Chemical peels for melasma are designed to remove or break up melanin. They are well tolerated by light skins but care needs to be taken in darker skins. A worsening of melasma is a risk if there is inflammation. The most popular peels include tretinoin, glycolic acid and even lactic acid.
The non ablative laser 1064 nm Nd:Yag is a single laser wavelength that reaches the epidermis and mid dermis. Its target is red pigment. It can be used as a complementary treatment to eradicate any deep redness that contributes to the discolouration of melasma, which is actually found in 40-60 percent of subjects. This treatment reduces microvascularities and superficial and deep redness with no downtime. It also reduces inflammation, stimulates collagen and enhances the immune system of cells. It is not a stand-alone treatment and would be a part of a total programme.
Intense pulse light (IPL) for melasma: The wavelength of this light therapy ranges from 500 to 1200nm and it can be used for red and brown discoloration of the skin, collagen sis and hair removal on different settings. IPL can treat:
• Diffuse superficial redness.
• Poikiloderma which is mixed red and brown discoloration, often on the neck and chest of sun-damaged clients
• Facial veins
• Brown blotches
• Sun damage and photo ageing
• Acne and very fine wrinkles.
It will not treat deep melasma and is not safe in skins darker than Fitzpatrick type III. Pre-treatment preparation is very important to prevent post-inflammatory hyperpigmentation, especially in type III skins.
Laser resurfacing with fractional or even ablative lasers available. These modalities are mainly used for texture, collagen sis and pigmentation. Generally, pain has to be managed for these procedures. When it is fractionated, anything between 10-30 percent of the skin can be treated by one or more treatments are used. This treatment cannot be used in Fitzpatrick type four or darker. This treatment carries with it five to seven days of down time. Depending on the depth, it may be able to get some of the dermal component of the pigment.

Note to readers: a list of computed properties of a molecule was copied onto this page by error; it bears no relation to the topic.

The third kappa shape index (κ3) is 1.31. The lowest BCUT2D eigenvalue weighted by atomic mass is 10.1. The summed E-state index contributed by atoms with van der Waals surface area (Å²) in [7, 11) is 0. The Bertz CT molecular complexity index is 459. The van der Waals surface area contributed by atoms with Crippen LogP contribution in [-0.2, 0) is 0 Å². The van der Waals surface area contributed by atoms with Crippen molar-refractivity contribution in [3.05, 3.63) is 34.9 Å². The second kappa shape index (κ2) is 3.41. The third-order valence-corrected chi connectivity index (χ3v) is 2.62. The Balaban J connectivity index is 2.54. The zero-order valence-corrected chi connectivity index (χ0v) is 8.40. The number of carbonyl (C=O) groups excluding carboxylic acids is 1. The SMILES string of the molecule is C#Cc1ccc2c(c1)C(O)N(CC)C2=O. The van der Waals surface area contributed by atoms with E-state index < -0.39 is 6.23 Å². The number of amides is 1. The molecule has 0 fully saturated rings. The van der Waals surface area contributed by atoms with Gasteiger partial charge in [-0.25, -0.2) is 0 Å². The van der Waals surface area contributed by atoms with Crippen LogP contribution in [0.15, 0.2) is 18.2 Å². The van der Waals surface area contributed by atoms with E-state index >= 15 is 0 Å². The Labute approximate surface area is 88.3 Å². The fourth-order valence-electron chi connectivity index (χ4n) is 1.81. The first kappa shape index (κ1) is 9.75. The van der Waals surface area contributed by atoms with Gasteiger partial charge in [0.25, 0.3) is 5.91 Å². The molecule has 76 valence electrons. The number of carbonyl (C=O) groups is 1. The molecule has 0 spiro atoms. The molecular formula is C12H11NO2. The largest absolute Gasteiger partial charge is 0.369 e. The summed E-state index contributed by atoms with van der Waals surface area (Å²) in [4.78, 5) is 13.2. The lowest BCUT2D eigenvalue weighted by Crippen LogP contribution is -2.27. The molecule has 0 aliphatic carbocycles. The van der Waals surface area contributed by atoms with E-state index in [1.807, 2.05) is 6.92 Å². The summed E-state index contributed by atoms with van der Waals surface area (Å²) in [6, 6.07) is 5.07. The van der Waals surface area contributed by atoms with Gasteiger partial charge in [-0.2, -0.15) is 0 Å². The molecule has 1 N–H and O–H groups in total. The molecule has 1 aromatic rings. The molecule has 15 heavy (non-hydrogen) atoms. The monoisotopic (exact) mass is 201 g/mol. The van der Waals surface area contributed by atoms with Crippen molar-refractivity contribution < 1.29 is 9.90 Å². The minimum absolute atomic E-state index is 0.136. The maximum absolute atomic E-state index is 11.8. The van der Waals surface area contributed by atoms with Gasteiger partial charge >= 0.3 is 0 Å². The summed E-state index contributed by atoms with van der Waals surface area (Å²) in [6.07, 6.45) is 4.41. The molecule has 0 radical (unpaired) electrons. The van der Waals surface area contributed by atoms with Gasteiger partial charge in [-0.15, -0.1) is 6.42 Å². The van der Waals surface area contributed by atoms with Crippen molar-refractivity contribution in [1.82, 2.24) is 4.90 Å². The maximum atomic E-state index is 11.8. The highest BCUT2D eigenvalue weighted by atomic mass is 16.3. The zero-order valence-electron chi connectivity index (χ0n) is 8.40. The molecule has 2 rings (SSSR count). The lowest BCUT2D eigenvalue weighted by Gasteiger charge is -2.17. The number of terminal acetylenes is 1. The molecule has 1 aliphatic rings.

In summary, correct diagnosis of whether you are dealing with melasma or some internal or other condition is important. Preparing your client for a long-term relationship with you in the clinic to get control of this condition and manage it long term is important. You are the most common person your client sees for skin issues and so if something looks unusual to you, you can refer them to their doctor for a further opinion. You can also refer when your client has not responded to your treatment or has actually worsened, or if you suspect something internal is going on.
When you manage melasma optimally, you gain a satisfying long-term relationship with a client who will visit the clinic regularly.